via Snap Inc.
Snapchat Claims Unique Audiences Despite Facebook Growth (May 3, 2017)
Snapchat claims that it is still able to reach unique audiences despite Facebook’s rapid growth. That’s quite a claim since Facebook’s monthly active users now equate to two thirds of the entire US population and it reaches 52% of the US population daily. But app analytics firm App Annie has some numbers which suggest that Snapchat’s audience does include a chunk of users who aren’t active on Facebook or Instagram the same day. So Snapchat’s argument is really one about reaching a narrow base of users that can’t be reached another way, which is really an argument for Snapchat as a complementary ad platform rather than a core platform, given that the reach of both Facebook and Google is far wider. Snapchat’s reach at the end of last year was about one third of Facebook’s in the US, and far lower than that in most markets around the world, so it remains very much a niche play despite its success in a demographic that matters to advertisers.
Snapchat Now Offers Online-to-Offline Tracking for Ads (Apr 12, 2017)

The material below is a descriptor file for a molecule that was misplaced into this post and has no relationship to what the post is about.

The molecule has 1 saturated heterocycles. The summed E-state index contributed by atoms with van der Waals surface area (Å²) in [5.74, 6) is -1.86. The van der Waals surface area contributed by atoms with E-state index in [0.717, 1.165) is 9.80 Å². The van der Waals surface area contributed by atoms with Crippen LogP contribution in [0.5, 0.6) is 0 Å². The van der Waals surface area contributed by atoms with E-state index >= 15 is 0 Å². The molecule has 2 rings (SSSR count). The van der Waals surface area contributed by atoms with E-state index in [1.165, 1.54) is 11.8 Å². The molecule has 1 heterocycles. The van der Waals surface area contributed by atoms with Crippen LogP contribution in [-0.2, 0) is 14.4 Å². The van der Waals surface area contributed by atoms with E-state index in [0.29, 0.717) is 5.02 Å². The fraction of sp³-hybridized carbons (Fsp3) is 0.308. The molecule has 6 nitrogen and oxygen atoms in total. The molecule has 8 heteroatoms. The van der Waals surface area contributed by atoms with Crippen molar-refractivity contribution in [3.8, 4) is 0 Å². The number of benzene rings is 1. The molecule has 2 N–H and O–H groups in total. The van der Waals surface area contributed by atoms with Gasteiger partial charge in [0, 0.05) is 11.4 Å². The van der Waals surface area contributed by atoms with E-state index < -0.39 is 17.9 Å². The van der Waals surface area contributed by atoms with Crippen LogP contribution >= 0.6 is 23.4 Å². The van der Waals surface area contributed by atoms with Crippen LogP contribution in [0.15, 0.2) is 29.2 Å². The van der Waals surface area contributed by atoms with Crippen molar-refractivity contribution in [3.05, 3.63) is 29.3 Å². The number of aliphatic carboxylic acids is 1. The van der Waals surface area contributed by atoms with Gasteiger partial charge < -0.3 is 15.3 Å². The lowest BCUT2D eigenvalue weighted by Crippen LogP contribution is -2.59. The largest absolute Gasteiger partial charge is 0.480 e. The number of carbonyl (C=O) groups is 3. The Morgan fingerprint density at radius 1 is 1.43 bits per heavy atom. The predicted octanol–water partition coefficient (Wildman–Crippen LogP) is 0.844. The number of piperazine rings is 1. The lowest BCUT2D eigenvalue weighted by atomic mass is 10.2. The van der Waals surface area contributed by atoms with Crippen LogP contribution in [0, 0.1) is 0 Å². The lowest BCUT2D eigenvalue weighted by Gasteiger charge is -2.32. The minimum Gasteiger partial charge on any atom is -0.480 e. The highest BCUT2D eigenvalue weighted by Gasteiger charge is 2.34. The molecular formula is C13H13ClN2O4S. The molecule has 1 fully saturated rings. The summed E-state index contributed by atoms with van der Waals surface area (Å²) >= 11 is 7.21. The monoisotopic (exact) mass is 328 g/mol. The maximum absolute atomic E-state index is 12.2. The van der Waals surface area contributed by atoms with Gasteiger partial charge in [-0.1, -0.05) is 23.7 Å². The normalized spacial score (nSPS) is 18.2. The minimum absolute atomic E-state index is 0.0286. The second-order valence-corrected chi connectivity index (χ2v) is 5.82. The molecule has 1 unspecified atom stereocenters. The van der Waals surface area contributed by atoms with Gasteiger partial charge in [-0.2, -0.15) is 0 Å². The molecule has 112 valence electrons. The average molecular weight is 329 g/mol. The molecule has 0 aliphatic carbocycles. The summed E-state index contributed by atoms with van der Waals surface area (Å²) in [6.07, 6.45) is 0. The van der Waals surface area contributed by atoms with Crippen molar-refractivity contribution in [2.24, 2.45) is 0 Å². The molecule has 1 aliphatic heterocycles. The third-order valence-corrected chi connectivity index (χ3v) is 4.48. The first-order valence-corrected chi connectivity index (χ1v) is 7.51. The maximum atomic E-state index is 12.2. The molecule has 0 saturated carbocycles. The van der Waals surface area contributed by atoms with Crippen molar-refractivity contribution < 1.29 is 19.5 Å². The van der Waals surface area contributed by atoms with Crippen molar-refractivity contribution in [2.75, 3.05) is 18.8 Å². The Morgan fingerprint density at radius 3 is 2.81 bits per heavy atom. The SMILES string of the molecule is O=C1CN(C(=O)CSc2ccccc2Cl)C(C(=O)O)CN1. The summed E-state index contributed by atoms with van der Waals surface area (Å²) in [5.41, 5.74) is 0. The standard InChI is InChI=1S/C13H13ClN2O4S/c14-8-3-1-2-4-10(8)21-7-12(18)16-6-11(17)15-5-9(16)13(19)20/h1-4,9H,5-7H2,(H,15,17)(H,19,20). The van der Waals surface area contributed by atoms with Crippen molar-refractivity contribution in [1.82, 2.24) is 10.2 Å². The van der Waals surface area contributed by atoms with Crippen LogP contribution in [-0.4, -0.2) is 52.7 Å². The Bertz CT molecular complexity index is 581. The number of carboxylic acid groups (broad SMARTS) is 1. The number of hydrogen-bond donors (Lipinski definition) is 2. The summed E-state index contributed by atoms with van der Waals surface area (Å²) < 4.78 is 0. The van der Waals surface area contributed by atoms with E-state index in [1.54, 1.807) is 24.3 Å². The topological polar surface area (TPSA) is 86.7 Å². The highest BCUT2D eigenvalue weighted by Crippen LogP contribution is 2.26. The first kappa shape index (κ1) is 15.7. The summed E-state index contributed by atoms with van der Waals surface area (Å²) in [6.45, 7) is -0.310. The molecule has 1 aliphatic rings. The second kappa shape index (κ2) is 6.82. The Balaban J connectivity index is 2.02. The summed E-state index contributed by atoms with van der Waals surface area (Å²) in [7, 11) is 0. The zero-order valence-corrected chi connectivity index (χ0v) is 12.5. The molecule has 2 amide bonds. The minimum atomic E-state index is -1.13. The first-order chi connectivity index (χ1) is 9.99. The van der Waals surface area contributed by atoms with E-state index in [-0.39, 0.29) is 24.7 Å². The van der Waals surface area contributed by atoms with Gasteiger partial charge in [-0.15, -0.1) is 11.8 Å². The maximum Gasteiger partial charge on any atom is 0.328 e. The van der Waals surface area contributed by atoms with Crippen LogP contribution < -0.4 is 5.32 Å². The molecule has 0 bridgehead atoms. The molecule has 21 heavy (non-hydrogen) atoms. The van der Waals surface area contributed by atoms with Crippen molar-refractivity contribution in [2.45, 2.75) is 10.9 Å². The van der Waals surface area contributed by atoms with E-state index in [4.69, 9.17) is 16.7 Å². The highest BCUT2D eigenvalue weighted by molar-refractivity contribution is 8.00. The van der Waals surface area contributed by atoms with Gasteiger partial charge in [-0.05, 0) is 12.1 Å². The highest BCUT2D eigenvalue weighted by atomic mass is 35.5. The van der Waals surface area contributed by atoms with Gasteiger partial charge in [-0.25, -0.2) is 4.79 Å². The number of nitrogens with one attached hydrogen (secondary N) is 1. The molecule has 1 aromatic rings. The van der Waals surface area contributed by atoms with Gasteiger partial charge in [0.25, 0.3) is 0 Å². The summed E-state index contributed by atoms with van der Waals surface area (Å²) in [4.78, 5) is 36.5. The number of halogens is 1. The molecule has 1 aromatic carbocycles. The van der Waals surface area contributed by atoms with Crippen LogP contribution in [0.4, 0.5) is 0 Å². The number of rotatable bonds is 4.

Snapchat adds goal-based bidding for app install ads to rival Facebook – Business Insider (Apr 6, 2017)
App-install ads can be a pretty lucrative source of revenue for online advertising platforms, because at least some ads pay out at a high rate for a successful ad-driven installation. Given Snapchat’s lock on a particular demographic, app-install ads could provide useful new revenue and boost its relatively low ARPU. There was a time when app-install ads were thought to account for a pretty significant chunk of Facebook’s overall revenue, though that’s long since passed (and was likely exaggerated even at the time). App-install ads remain a small minority of overall online advertising, so we shouldn’t expect Snapchat’s ad revenue trajectory to change dramatically off the back of this, but it should be useful new revenue nonetheless.
via Business Insider